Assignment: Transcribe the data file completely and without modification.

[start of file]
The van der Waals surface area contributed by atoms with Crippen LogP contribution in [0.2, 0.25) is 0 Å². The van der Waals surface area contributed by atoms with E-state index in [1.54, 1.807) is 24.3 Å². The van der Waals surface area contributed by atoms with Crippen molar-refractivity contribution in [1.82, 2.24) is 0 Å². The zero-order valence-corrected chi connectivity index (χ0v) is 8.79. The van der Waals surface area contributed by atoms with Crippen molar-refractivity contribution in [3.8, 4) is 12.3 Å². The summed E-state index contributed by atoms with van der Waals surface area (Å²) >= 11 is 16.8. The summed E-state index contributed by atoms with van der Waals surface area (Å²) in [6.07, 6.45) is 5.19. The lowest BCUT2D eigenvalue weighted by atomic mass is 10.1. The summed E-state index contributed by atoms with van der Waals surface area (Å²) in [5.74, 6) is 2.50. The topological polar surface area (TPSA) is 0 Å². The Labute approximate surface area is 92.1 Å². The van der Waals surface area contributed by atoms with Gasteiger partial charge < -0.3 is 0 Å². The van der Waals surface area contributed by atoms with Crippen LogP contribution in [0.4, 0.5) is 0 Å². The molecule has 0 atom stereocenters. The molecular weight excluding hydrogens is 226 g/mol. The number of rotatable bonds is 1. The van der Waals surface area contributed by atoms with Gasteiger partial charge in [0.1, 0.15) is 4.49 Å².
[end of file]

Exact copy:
The van der Waals surface area contributed by atoms with Crippen LogP contribution in [0.2, 0.25) is 0 Å². The van der Waals surface area contributed by atoms with E-state index in [1.54, 1.807) is 24.3 Å². The van der Waals surface area contributed by atoms with Crippen molar-refractivity contribution in [1.82, 2.24) is 0 Å². The zero-order valence-corrected chi connectivity index (χ0v) is 8.79. The van der Waals surface area contributed by atoms with Crippen molar-refractivity contribution in [3.8, 4) is 12.3 Å². The summed E-state index contributed by atoms with van der Waals surface area (Å²) >= 11 is 16.8. The summed E-state index contributed by atoms with van der Waals surface area (Å²) in [6.07, 6.45) is 5.19. The lowest BCUT2D eigenvalue weighted by atomic mass is 10.1. The summed E-state index contributed by atoms with van der Waals surface area (Å²) in [5.74, 6) is 2.50. The topological polar surface area (TPSA) is 0 Å². The Labute approximate surface area is 92.1 Å². The van der Waals surface area contributed by atoms with Gasteiger partial charge < -0.3 is 0 Å². The van der Waals surface area contributed by atoms with Crippen LogP contribution in [0.4, 0.5) is 0 Å². The molecule has 0 atom stereocenters. The molecular weight excluding hydrogens is 226 g/mol. The number of rotatable bonds is 1. The van der Waals surface area contributed by atoms with Gasteiger partial charge in [0.1, 0.15) is 4.49 Å².